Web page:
How (Not) To Guest Well
Over the last year, our family has become friends with a refugee family from Russia (they are ethnically Central Asian, but lived in Moscow 10+ years and recently were resettled in Atlanta). Knowing that New Year’s is a huge Russian holiday, I called Alisher, “We wanted to come over today to congratulate you on the holiday.” Since my mom was visiting, we left our three kids at home with her so we could have adult conversation (you parents of young kids know what I mean!). Once we arrived, I realized we misread the entire situation as guests.
Upon our arrival, Alisher mentioned three times how great children are, how much they wanted to meet “the grandmother”, and that it was a mistake that we left them at home. It was New Year’s and they were expecting our whole family, including my mom. Before we came, when I called my friend, I made of point of saying we’d only stay for an hour; don’t bother with a meal, we only wanted tea. But that didn’t matter; they prepared a feast for all of us. Then at the end of the meal, they handed us New Year’s presents for our kids (yes, the kids we didn’t bring) and sent us home with all the extra food.
The entire meal, we felt rather ashamed for being poor guests. We knew we robbed Alisher’s family the honor of being a generous host, and it was offensive. Our conversation was enjoyable as usual, but that reality certainly lingered. We usually get it right, but not that time. I felt rather foolish, especially considering that a main point in my honor-shame workshops is “Guest Well.” Below are my notes that explain why guesting well is an important part of ministry among HS cultures.
The Pink Slippers
An Anglo-American pastor was teaching about humility from Philippians 2:1-5 one Sunday morning. To illustrate how we must “look to the interest of others, and not just our selves,” he recounted a personal story of visiting a house fellowship of Japanese-American Christians. The group of younger Japanese-Americans invited him to teach the Bible study. When he entered the house and removed his shoes, the only pair of slippers remaining in the entry way were pink ladies’ slippers. When the young host saw the problem, he immediately offered his own shoes to the guest. But the pastor, “out of consideration for their interests” humbly refused to accept the host’s slippers and wore the pink slippers the entire evening. Despite his motives, I suspect he did the exact opposite of what he intended.
How Guesting Works in Relationships
One of the greatest sources of shame people face is not hosting well. I’m guessing the Japanese-American hosts felt embarrassment and shame anxiety that evening as their older, honored guest wore small pink slippers. The pastor undoubtedly had the right intentions, but actually created shame by not allowing them to be good hosts. It may seem counterintuitive, but receiving honor is an important way to honor people. Westerners have reservations about receiving special treatment. But insisting upon Western expressions of humility (i.e., not taking anything or showing any need) prevents hosts from fulfilling their obligations. When hosts are unable to provide for guests, they sense shame. Not receiving their hospitality indicates the host has nothing of value to offer you and suggests they are socially inferior. Receiving honor from others indicates they possess an honor to grant.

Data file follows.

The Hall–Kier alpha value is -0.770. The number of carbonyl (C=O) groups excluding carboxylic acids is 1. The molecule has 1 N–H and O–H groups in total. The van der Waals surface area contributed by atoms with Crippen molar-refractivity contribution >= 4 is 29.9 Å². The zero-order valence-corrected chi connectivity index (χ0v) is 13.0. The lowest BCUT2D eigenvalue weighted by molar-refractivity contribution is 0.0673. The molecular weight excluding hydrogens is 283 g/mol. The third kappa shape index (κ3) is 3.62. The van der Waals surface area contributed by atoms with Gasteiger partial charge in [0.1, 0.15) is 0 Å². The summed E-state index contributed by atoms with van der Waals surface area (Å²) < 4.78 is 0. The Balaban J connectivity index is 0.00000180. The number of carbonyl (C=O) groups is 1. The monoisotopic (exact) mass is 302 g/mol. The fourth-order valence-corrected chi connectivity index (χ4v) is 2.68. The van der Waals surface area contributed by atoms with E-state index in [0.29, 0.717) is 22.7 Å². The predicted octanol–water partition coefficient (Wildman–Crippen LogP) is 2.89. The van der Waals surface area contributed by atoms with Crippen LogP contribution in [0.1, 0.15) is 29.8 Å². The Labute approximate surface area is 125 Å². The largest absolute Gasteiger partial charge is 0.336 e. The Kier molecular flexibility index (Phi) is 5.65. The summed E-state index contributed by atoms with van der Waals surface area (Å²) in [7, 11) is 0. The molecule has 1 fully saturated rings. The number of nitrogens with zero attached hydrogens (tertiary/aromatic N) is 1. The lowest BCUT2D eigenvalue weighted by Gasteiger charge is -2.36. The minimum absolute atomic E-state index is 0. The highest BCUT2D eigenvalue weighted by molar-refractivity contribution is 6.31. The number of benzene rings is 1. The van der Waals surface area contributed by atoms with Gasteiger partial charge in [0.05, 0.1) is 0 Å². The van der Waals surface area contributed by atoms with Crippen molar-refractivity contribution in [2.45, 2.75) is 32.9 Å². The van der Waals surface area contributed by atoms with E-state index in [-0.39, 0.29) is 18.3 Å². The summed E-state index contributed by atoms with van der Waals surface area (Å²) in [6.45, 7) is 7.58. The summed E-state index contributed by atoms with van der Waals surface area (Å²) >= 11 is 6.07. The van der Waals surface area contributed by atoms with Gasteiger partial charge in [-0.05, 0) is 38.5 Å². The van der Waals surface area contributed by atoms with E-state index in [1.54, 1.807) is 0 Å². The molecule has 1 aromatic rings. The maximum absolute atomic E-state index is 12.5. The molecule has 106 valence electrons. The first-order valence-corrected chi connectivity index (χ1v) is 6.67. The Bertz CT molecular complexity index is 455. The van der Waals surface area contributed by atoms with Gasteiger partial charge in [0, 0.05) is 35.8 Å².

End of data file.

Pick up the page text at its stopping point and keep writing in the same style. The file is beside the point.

Being a good guest does not mean demanding and hoarding honor, but facilitating the flow of honor is all directions. This means thankfully receiving the host’s honor. Express gratefulness; lavish thanks upon them for their generosity and hospitality. Say it many times (until you feel annoying). The goal is mutual honor in the relationship. Also, bring a hostess gift (or something for the table).
My Saving Grace
Back to my New Year’s incident—yes, we felt rather embarrassed and Alisher was disappointed that we stymied his plans to generously host us. But another facet of honor/shame cultures saves us—reciprocity and social debt. We are now obligated, in a good way, to host them or help them…and that keeps the relationship going.
How about when receiving a dignified guest in Africa and at the door upon greeting them I address them with their title say Dr. James. Immediately the guest says “just call me James, no mention of titles among brothers.” What is your comment on that one. Is that a sense of humility from Western perspective? No titles in addressing say your former seminary professor?
Hah great question, honorific titles are always complicated situations. Here’s my thought–if you are the student, then do as the (assumedly Western) professor prefers. Equality and friendship are relational values in Western/individualistic cultures, so communicate meaning accordingly. But if you are a Western professor going to a Majority World country, I would caution against insisting on equality and the lack of titles…as it often puts nationals (esp those not exposed much to Western cultures) in a very awkward and uncomfortable position. Much like the stories in the post above, such a move hinders their ability to confer honor, which is actually shameful.
Those are my ideas, certainly not hard and fast rules. Any other suggestions/reflections for navigating such situations?